Sunday, February 28, 2021



Bellfontaine Cemetery is The Lou's answer to Père Lachaise and Montmartre, except for the discrimination. This is (or at least was) the Protestant cemetery. The rest can go elsewhere, s.v.p.  It is quite beautiful, though, and has few visitors.

Rush Hudson Limbaugh III, the vile right wing radio demagogue, died on February 17 in Palm Beach, Florida, and was buried here last Wednesday. He was from Cape Girardeau, a river town two hours south. He probably had family in this area. His cousin, Stephen, was a highly respected federal judge in STL. 

In any event, one of the staff helped me locate it, obviously freshly dug. No monument yet (I'll have to go back for that). I expected many visitors but I had the place to myself at 9 AM. Later, I saw a huge Cadillac Escalade with dual Trump Pence stickers in the back window at the site. And that was all.

This blog advertises the occasional rant but I just don't want the bile in my throat. It's deeply ironic, though, that Rush shares the same graveyard with Tennessee Williams and William S. Burroughs.             

Saturday, February 27, 2021


I'm not sure why I'm using this picture. I just like it. Sculptural, nice light. Out of service water fountain on the Arch grounds.   

TODAY'S CHALLENGE ASSIGNMENT: Rush Limbaugh, a name at least all Americans know, was buried Wednesday in St. Louis. He was from Cape Girardeau, Missouri, about two  hours drive south of here, and lived much of his recent life in Florida. He was interred here in Bellefontaine Cemetery, our swankiest necropolis. I'm sure I won't be the only person who wants a look but I'd like to get some images of the site. Hope it is accessible to the public.                     

Friday, February 26, 2021


Not me, particularly. I mean, I've had a membership at the town's fitness center but it's always such drudgery and there's enough damage to my spine and dominant shoulder already. But walking is fine. I can walk all day, especially if it's in, say, New York or Paris.

But some people really want to get that tone back. I heard on the news yesterday that one-third of Israel is fully vaccinated and those people can go back to the gym with the proper health credential. They can probably only show off like this in the shower room, though.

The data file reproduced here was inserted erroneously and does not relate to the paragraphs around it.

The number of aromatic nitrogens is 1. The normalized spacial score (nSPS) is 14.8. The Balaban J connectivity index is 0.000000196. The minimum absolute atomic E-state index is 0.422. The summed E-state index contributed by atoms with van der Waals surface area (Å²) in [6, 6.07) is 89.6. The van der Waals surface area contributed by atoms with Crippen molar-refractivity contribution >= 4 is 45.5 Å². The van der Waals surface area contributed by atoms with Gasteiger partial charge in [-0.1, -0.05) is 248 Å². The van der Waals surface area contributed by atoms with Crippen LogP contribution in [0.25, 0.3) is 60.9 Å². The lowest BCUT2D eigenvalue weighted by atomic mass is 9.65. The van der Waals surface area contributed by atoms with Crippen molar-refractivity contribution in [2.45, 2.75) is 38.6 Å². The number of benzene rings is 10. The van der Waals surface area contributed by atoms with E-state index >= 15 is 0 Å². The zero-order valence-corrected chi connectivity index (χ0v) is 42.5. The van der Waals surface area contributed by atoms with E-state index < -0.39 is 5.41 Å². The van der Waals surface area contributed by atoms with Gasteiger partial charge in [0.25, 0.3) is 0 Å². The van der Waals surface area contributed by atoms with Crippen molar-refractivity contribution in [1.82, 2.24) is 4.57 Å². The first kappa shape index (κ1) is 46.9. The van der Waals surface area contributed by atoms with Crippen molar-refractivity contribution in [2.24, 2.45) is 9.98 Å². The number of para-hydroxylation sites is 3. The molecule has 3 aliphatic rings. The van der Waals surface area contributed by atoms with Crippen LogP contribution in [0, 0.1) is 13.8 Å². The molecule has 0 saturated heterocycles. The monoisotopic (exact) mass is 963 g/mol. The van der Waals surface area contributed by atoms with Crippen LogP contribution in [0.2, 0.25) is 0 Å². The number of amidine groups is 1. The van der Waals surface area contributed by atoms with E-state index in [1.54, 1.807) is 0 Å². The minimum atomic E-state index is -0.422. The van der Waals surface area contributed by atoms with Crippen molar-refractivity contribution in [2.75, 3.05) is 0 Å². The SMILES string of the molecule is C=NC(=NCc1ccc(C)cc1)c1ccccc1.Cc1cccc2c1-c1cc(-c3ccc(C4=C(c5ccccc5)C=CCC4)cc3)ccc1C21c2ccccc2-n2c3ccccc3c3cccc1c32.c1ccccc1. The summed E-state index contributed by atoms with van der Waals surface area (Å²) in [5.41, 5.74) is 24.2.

Thursday, February 25, 2021


Haven't had the local totem on for a while. This was taken last weekend when there was still snow on the ground, composed with certain photographic tricks, er, techniques.            

Wednesday, February 24, 2021


This picture was taken about noon yesterday at the top of Art Hill in Forest Park (called that because the art museum is, um, at the top of it). The body of water is known as the Grand Basin. The temperature was about 60 F / 15.5 C, way different from what I mentioned a week ago. You can see that there is still a thin veneer of ice except around the fountains. And they remained on during the coldest weather.            

Tuesday, February 23, 2021



The continuing puzzle about when we will get out of this and there will be something fresh to shoot. I depend to a great extent on public events for material and there ain't any. This figure from the complex Milles Fountain,, could be scratching his head, but could be putting a conch shell to his ear, listening for signals the rest of us cannot hear.

I'd like a signal. There is no place in this benighted state for 70+, immunosupressed me to get a vaccination. Not that there are many better places.           

Monday, February 22, 2021


Ellie's first snowgirl. I provided technical advice but she did all the work herself. We didn't have any charcoal so she used Ritz crackers for the eyes, mouth and buttons (her idea). Some critters got the carrot nose pretty quickly but none of them touched the crackers. They know the difference between natural and processed food.  

And happy birthday to my grandson Atlas Henry Crowe in Michigan, who is two today. Big, strong and smart.